Many authors find themselves ready to format books, and then cross-eyed. If our blog series on Scrivener and Word doesn’t help, you might try a more all-in-one solution, one that will help with version control and pretty-pretties. That solution might be Vellum. Many of our fellow authors swear by the solution. For our money, we’re not impressed with the program’s lack of customization. See below to decide for yourself!

Vellum: The Good

What most authors love about Vellum is the user-friendly interface. You import your book and Vellum will automatically break up chapters and scenes. You then format with a series of pre-selected templates, generate a print book and an eBook, and poof! Formatted book.

Vellum exports to ePub, mobi, and PDF. They also have pre-set sizing for the most common book sizes and provide a preview of how the book will look formatted.

What’s not to love? Well, a lot.

Where’s the Customization?

When we first heard about Vellum, it was “shut up and take our money.” But as formatters for others, we quickly ran into major issues. For one, there’s no way to re-size the font on the interior of the book in one section. For example, if you’ve got a lot of text for the copyright page (as we sometimes do with our clients), you can’t set the size small enough to fit on one page.

For another, although there are many different formatting options, you can’t add your own images as scene breaks–or your own fonts. So if you’ve got a particular font in mind to match your cover, you’re out of luck. Same goes for creating a custom title page.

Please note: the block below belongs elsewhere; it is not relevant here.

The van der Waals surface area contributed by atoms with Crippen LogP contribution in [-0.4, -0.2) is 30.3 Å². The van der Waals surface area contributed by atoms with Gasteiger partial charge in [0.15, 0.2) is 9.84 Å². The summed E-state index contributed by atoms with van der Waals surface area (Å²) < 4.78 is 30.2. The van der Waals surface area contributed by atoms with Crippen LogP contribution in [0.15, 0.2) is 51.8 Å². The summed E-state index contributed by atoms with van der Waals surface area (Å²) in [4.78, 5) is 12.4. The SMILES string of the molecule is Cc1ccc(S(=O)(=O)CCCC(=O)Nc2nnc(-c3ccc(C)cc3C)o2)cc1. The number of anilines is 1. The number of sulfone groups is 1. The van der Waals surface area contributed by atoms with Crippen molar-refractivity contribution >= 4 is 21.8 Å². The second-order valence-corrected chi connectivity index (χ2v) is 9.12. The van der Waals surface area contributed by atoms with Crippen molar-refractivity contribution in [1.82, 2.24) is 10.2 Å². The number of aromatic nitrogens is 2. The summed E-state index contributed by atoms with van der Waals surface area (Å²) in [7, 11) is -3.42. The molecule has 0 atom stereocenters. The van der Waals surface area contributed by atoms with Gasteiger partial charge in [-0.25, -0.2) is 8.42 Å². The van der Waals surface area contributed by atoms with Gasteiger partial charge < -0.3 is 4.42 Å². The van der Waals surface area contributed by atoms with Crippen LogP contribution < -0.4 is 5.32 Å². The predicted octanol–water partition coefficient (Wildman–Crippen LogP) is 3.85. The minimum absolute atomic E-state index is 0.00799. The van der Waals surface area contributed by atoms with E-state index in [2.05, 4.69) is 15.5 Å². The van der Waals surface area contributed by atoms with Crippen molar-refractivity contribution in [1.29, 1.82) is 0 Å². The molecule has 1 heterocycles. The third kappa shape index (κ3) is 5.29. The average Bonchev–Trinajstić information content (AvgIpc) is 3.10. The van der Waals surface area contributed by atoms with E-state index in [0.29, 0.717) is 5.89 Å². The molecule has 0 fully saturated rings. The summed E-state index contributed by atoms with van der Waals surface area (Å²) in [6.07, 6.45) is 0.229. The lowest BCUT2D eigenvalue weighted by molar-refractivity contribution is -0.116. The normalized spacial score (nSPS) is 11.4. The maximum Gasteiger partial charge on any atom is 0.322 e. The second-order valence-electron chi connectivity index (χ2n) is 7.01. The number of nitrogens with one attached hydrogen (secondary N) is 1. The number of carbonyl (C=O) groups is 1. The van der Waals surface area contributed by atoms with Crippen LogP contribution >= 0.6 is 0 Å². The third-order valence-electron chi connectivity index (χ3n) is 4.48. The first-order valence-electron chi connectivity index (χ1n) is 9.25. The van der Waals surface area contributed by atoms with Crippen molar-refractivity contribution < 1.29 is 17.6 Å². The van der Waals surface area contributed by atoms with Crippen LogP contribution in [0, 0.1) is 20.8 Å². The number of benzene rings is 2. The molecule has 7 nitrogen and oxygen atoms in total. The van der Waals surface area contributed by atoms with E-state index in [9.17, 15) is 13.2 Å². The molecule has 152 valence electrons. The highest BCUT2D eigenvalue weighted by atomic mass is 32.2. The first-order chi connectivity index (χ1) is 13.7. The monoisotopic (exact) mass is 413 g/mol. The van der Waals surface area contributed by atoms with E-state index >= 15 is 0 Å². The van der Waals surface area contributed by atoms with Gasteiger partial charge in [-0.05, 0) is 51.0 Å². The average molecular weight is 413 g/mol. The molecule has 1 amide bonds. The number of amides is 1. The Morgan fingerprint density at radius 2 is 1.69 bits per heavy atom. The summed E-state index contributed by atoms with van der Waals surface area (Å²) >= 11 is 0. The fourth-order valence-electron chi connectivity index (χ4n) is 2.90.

While some of the “auto-formatted” sections are great, sometimes they can be a little to clunky.

Should You Invest?

Vellum starts at $200 for the eBook version, and $250 for the eBook and print version. That’s pretty pricy for a lot of authors, especially considering that the going rate for formatters is less than that. (Might we suggest using our services instead and save yourself a hundred dollars?)

If you’re publishing several books, then you’ll have to weigh the pros and cons. The pros are that, if you’re happy with Vellum’s formatting, you can easily recreate it for subsequent books in the series. We also hear that authors are able to add multiple books into a single file (much as you can with Scrivener), to help with keeping your information together.

The biggest con that we see is that with the lack of customization for images and fonts, it’s pretty easy to tell when a book has been formatted with Vellum. They all look the same. For some folks, that’s not a big deal. But at SGR-Pub, we like our books to be as unique as the stories they tell.

We still have high hopes for Vellum, and will be watching for some of our concerns to be mitigated in future iterations.

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